National Register of Historic Places in Santa Clara County

National Register #02001256: Mountain View Adobe Front View
National Register #02001256: Mountain View Adobe Rear View
2 October 2011
(Click Photo to Zoom)
National Register #02001256
Mountain View Adobe
157 Moffett Boulevard
Mountain View
Built 1934

The Mountain View Adobe is a Spanish Colonial Revival building. Construction involved pouring a concrete frame of columns and beams to support the roof, then infilling adobe bricks between the columns. The thick walls are covered in stucco and a gable timber frame roof rests on the concrete frame.

The Mountain View Adobe is significant for its continued role as a public building central to the development of the Mountain View community and as a building constructed under the Civil Works Administration. The building embodies the distinctive characteristics of a 1930s community building made of adobe and concrete.

In 2001, the Adobe Building was returned to its original 1934 appearance.

Adapted from the NRHP nomination form submitted in the year 1982.

Historic Adobe Buildings

Alvarado Adobe in San Pablo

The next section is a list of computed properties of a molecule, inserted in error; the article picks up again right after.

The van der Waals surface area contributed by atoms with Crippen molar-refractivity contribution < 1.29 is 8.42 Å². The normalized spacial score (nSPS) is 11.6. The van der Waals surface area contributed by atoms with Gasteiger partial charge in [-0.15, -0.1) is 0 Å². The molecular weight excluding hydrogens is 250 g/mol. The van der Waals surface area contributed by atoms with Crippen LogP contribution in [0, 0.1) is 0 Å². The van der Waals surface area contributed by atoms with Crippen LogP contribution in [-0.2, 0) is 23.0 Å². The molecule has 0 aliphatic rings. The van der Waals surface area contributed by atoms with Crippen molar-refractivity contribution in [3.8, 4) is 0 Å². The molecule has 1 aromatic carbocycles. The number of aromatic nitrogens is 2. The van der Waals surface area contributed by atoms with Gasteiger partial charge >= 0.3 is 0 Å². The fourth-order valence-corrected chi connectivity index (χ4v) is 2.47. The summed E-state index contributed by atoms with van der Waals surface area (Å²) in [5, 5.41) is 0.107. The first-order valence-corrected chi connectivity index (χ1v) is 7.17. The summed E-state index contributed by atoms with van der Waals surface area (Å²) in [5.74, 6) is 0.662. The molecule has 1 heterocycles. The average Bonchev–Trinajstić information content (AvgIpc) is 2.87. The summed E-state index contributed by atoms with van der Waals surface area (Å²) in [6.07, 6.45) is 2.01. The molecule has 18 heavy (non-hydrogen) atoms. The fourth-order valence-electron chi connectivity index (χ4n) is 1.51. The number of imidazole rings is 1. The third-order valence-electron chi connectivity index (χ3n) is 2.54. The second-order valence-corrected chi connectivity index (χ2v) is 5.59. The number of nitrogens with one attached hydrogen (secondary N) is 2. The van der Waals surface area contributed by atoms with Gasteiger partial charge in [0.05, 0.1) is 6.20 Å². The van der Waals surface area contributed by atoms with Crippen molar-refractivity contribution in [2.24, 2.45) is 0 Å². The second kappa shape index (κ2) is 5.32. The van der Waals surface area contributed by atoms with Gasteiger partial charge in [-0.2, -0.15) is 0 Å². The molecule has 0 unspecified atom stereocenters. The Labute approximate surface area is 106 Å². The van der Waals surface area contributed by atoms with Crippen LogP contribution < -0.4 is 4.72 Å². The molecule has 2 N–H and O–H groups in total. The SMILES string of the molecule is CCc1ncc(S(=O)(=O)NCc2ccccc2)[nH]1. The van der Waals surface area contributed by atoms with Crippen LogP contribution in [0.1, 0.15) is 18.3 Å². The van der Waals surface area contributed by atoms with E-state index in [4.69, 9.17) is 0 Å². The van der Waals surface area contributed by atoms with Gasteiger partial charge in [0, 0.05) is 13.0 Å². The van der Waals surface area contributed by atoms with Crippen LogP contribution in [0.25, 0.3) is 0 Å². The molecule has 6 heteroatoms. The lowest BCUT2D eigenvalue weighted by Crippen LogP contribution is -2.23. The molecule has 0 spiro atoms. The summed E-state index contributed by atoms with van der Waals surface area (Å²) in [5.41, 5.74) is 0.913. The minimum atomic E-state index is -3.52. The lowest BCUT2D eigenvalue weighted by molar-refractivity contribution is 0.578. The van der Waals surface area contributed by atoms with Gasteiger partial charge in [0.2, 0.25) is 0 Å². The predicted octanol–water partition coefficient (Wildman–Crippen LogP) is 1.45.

Anza House in San Juan Bautista
Boronda Adobe in Salinas
Caledonia Adobe in San Miguel
Casa Covarrubias in Santa Barbara

Casa de la Guerra in Santa Barbara
Casa del Oro in Monterey
Castro Adobe near Watsonville
Castro Adobe Site in El Cerrito
Castro House in San Juan Bautista

Chew Kee Store in Fiddletown
Dallidet Adobe in San Luis Obispo
Dana Adobe in Nipomo
Don Fernando Pacheco Adobe in Concord
Don Salvio Pacheco Adobe in Concord

El Adobe de los Robles Near Lemoore
Estrella Adobe Church in Paso Robles
Groveland Hotel in Groveland
Gutiérrez Adobe in Monterey
Hastings Adobe near Collinsville

Hill-Carrillo Adobe in Santa Barbara
House of Four Winds in Monterey
Ide Adobe in Red Bluff
Janssens-Orella Adobe House Site in Santa Barbara
Juarez Adobe in Napa

Kottinger Adobe Barn in Pleasanton
Larkin House in Monterey
Latter Day Saints Chuch in Moab, Utah
Locke Adobe Barn in Lockeford
Martinez Adobe in Martinez

Merritt Adobe in Monterey
Mission San Francisco Solano in Sonoma
Mountain View Adobe in Mountain View
Moraga Adobe in Orinda
Nash Adobe in Sonoma

Old Adobe Barn in La Grange
Oreña Adobe in Santa Barbara
Peña Adobe near Vacaville
Petaluma Adobe near Petaluma
Plaza Hall in San Juan Bautista

Plaza Hotel in San Juan Bautista
Rancho Los Alamos in Santa Barbara
Reading Adobe Site near Cottonwood
Roberto-Suñol Adobe in San Jose
Robert Louis Stevenson House in Monterey

Shafer House in Moab, Utah
Sonoma Barracks in Sonoma
Stone and Kelsey Adobe Site in Kelseyville
Sugg House in Sonora
Sun Sub Wo Co. in Coulterville

Sutter's Fort Adobe in Sacramento
Swift Adobe Site near Orland
Swiss Hotel in Sonoma
The Fort in Taft
Trussell-Winchester Adobe in Santa Barbara

Vallejo Adobe in Sonoma
Vásquez House in Monterey

National Industrial Recovery Act of 1933